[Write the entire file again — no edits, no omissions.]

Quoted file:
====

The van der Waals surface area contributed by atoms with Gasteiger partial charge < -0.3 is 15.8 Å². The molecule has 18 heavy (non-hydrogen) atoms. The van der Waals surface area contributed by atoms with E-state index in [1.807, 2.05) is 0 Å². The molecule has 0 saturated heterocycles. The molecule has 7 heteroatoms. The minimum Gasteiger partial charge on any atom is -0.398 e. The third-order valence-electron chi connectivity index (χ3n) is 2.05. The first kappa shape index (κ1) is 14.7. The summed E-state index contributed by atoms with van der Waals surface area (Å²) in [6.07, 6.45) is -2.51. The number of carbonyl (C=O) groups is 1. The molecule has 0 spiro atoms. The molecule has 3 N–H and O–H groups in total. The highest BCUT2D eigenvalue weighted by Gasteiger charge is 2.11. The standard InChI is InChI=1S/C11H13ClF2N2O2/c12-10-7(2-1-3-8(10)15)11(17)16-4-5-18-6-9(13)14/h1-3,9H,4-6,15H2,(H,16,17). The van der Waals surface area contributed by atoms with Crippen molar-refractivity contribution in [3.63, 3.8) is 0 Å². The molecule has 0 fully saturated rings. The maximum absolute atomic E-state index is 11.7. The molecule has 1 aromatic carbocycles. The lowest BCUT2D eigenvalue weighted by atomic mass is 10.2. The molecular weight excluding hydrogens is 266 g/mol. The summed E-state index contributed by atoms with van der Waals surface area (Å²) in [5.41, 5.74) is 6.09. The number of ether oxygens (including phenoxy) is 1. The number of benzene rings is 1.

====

The van der Waals surface area contributed by atoms with Gasteiger partial charge < -0.3 is 15.8 Å². The molecule has 18 heavy (non-hydrogen) atoms. The van der Waals surface area contributed by atoms with E-state index in [1.807, 2.05) is 0 Å². The molecule has 0 saturated heterocycles. The molecule has 7 heteroatoms. The minimum Gasteiger partial charge on any atom is -0.398 e. The third-order valence-electron chi connectivity index (χ3n) is 2.05. The first kappa shape index (κ1) is 14.7. The summed E-state index contributed by atoms with van der Waals surface area (Å²) in [6.07, 6.45) is -2.51. The number of carbonyl (C=O) groups is 1. The molecule has 0 spiro atoms. The molecule has 3 N–H and O–H groups in total. The highest BCUT2D eigenvalue weighted by Gasteiger charge is 2.11. The standard InChI is InChI=1S/C11H13ClF2N2O2/c12-10-7(2-1-3-8(10)15)11(17)16-4-5-18-6-9(13)14/h1-3,9H,4-6,15H2,(H,16,17). The van der Waals surface area contributed by atoms with Crippen molar-refractivity contribution in [3.63, 3.8) is 0 Å². The molecule has 0 fully saturated rings. The maximum absolute atomic E-state index is 11.7. The molecule has 1 aromatic carbocycles. The lowest BCUT2D eigenvalue weighted by atomic mass is 10.2. The molecular weight excluding hydrogens is 266 g/mol. The summed E-state index contributed by atoms with van der Waals surface area (Å²) in [5.41, 5.74) is 6.09. The number of ether oxygens (including phenoxy) is 1. The number of benzene rings is 1.